Codex Amiatinus
The Codex Amiatinus, designated by siglum
Scribal abbreviation
Scribal abbreviations are the abbreviations used by ancient and mediæval scribes writing in Latin and, later, in Greek and Old Norse...

 A, is the earliest surviving manuscript
A manuscript or handwrite is written information that has been manually created by someone or some people, such as a hand-written letter, as opposed to being printed or reproduced some other way...

 of the nearly complete Bible in the Latin Vulgate
The Vulgate is a late 4th-century Latin translation of the Bible. It was largely the work of St. Jerome, who was commissioned by Pope Damasus I in 382 to make a revision of the old Latin translations...

 version, and is considered to be the most accurate copy of St. Jerome's text. It is missing the Book of Baruch. It was produced in the Anglo-Saxon
Anglo-Saxon may refer to:* Anglo-Saxons, a group that invaded Britain** Old English, their language** Anglo-Saxon England, their history, one of various ships* White Anglo-Saxon Protestant, an ethnicity* Anglo-Saxon economy, modern macroeconomic term...

 kingdom of Northumbria
Northumbria was a medieval kingdom of the Angles, in what is now Northern England and South-East Scotland, becoming subsequently an earldom in a united Anglo-Saxon kingdom of England. The name reflects the approximate southern limit to the kingdom's territory, the Humber Estuary.Northumbria was...

 as a gift for the Pope, and dates to the start of the 8th century. The Codex is also a fine specimen of medieval calligraphy
Calligraphy is a type of visual art. It is often called the art of fancy lettering . A contemporary definition of calligraphic practice is "the art of giving form to signs in an expressive, harmonious and skillful manner"...

, and is now kept at Florence
Florence is the capital city of the Italian region of Tuscany and of the province of Florence. It is the most populous city in Tuscany, with approximately 370,000 inhabitants, expanding to over 1.5 million in the metropolitan area....

 in the Biblioteca Medicea Laurenziana (Cat. Sala Studio 6).


The symbol for it is written am or A (Wordsworth). It is preserved in an immense tome, measuring 19 1/4 inches in height, 13 3/8 inches in breadth, and 7 inches in thickness, and weighs over 75 pounds — so impressive, as Hort says, as to fill the beholder with a feeling akin to awe.

It contains Epistula Hieronymi ad Damasum, Prolegomena to the four Gospels.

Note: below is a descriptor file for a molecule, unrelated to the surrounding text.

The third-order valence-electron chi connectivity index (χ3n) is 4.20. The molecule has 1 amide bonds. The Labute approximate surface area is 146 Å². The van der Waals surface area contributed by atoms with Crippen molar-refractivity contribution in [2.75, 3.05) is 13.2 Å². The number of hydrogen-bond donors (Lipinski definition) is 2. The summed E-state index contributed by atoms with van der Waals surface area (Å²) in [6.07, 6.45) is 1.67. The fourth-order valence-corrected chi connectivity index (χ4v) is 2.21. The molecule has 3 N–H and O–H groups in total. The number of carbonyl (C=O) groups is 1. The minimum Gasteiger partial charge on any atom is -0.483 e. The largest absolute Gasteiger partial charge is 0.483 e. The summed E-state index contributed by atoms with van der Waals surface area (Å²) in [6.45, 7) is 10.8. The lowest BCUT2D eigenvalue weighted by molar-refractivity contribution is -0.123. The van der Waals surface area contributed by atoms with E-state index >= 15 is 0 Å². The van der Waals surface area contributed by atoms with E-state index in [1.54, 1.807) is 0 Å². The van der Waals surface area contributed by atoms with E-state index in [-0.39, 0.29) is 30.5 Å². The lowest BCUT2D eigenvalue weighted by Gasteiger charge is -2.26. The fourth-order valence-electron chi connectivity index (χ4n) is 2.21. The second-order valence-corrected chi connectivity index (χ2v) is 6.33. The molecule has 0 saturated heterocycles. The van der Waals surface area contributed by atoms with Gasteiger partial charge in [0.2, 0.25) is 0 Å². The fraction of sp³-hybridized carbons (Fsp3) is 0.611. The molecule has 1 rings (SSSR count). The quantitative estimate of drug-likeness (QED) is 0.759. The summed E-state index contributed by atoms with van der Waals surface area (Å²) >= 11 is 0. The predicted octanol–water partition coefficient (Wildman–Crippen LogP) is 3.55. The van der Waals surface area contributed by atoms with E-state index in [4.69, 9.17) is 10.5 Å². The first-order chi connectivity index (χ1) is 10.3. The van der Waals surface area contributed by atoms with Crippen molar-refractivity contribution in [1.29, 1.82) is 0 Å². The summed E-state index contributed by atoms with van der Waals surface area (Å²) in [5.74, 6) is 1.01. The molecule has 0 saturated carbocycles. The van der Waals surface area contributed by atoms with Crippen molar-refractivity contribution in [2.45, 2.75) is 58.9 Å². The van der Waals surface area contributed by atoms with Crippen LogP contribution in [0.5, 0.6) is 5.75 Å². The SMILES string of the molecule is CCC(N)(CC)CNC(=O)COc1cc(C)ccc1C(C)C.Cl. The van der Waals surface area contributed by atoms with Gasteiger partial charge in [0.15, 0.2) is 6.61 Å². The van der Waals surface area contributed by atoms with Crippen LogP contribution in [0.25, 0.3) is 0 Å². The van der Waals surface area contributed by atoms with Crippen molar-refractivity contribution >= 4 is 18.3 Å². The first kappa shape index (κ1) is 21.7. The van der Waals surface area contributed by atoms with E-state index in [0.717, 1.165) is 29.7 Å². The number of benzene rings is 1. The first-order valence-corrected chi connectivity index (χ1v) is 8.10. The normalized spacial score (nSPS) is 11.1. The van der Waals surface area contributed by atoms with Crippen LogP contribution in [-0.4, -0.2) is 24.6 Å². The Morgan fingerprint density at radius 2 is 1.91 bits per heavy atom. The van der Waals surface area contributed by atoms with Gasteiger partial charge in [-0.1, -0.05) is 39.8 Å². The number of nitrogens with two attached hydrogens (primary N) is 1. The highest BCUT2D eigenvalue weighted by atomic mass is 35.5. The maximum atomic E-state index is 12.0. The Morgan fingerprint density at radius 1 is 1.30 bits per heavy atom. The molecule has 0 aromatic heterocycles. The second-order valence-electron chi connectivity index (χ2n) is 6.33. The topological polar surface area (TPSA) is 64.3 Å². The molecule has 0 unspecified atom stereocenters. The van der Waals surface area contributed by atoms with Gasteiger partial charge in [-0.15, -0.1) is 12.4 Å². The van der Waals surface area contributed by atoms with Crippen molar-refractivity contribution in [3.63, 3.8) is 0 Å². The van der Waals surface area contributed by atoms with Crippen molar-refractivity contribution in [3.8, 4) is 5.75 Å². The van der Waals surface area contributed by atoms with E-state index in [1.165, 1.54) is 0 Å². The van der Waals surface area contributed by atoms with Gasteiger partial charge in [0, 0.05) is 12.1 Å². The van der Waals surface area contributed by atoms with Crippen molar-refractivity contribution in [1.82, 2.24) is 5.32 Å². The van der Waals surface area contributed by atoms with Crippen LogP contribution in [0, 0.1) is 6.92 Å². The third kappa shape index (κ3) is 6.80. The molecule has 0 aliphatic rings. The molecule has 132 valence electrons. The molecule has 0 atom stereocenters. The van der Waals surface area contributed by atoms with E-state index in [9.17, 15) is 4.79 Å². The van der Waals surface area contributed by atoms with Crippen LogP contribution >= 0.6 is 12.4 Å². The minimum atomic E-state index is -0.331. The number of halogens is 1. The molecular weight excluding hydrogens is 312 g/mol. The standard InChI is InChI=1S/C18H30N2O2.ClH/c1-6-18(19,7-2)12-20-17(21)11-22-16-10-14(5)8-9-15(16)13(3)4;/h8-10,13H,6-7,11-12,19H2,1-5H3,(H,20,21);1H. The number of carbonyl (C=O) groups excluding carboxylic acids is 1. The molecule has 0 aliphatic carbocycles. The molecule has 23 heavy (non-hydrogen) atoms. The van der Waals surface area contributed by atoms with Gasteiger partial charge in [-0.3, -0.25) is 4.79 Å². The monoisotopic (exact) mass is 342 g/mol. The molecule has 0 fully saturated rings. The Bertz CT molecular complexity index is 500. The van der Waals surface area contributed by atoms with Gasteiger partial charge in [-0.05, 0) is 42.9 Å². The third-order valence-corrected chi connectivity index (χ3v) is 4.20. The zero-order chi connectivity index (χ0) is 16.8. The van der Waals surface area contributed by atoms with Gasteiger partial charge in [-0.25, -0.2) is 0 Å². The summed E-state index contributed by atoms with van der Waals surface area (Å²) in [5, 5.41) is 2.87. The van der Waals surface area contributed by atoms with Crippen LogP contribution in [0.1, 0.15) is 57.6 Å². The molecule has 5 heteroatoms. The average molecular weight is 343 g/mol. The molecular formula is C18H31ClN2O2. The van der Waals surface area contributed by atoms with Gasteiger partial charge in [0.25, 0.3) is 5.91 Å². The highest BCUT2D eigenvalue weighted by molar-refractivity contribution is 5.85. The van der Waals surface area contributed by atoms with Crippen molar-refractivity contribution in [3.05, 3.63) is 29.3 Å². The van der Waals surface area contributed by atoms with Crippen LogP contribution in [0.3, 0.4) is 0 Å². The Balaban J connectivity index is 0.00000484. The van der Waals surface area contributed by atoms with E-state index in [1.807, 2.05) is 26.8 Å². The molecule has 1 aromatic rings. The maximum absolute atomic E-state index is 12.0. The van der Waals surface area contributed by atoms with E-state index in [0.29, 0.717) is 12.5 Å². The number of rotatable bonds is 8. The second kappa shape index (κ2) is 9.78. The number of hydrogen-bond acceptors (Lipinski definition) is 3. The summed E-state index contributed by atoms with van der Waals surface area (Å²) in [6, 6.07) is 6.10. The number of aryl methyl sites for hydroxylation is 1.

Some consider it, with White, as perhaps "the finest book in the world"; still there are several manuscripts which are as beautifully written and have besides, like the Book of Kells
Book of Kells
The Book of Kells is an illuminated manuscript Gospel book in Latin, containing the four Gospels of the New Testament together with various prefatory texts and tables. It was created by Celtic monks ca. 800 or slightly earlier...

 or Lindisfarne Gospels
Lindisfarne Gospels
The Lindisfarne Gospels is an illuminated Latin manuscript of the gospels of Matthew, Mark, Luke and John in the British Library...

, those exquisite ornaments of which Amiatinus is devoid. It qualifies as an illuminated manuscript
Illuminated manuscript
An illuminated manuscript is a manuscript in which the text is supplemented by the addition of decoration, such as decorated initials, borders and miniature illustrations...

 as it has some decoration including two full-page miniatures, but these show little sign of the usual insular style
Insular art
Insular art, also known as Hiberno-Saxon art, is the style of art produced in the post-Roman history of Ireland and Great Britain. The term derives from insula, the Latin term for "island"; in this period Britain and Ireland shared a largely common style different from that of the rest of Europe...

 of Northumbrian art and are clearly copied from Late Antique originals. It contains 1040 leaves of strong, smooth vellum
Vellum is mammal skin prepared for writing or printing on, to produce single pages, scrolls, codices or books. It is generally smooth and durable, although there are great variations depending on preparation, the quality of the skin and the type of animal used...

, fresh-looking today despite their great antiquity, arranged in quires of four sheets, or quaternions. It is written in uncial
Uncial is a majuscule script commonly used from the 3rd to 8th centuries AD by Latin and Greek scribes. Uncial letters are written in either Greek, Latin, or Gothic.-Development:...

 characters, large, clear, regular, and beautiful, two columns to a page, and 43 or 44 lines to a column. A little space is often left between words, but the writing is in general continuous. The text is divided into sections, which in the Gospels correspond closely to the Ammonian Sections
Ammonian Sections
Eusebian canons or Eusebian sections, also known as Ammonian Sections, are the system of dividing the four Gospels used between late Antiquity and the Middle Ages. The divisions into chapters and verses used in modern texts date only from the 13th and 16th centuries, respectively...

. There are no marks of punctuation, but the skilled reader was guided into the sense by stichometric
Stichometry is a term applied to the measurement of ancient texts by στίχοι or verses of a fixed standard length.It was the custom of the Greeks and Romans to estimate the length of their literary works by measured lines...

, or verse-like, arrangement into coda and commata, which correspond roughly to the principal and dependent clauses of a sentence. From this manner of writing the scribe is believed to have been modeled upon the Codex Grandior
Codex Grandior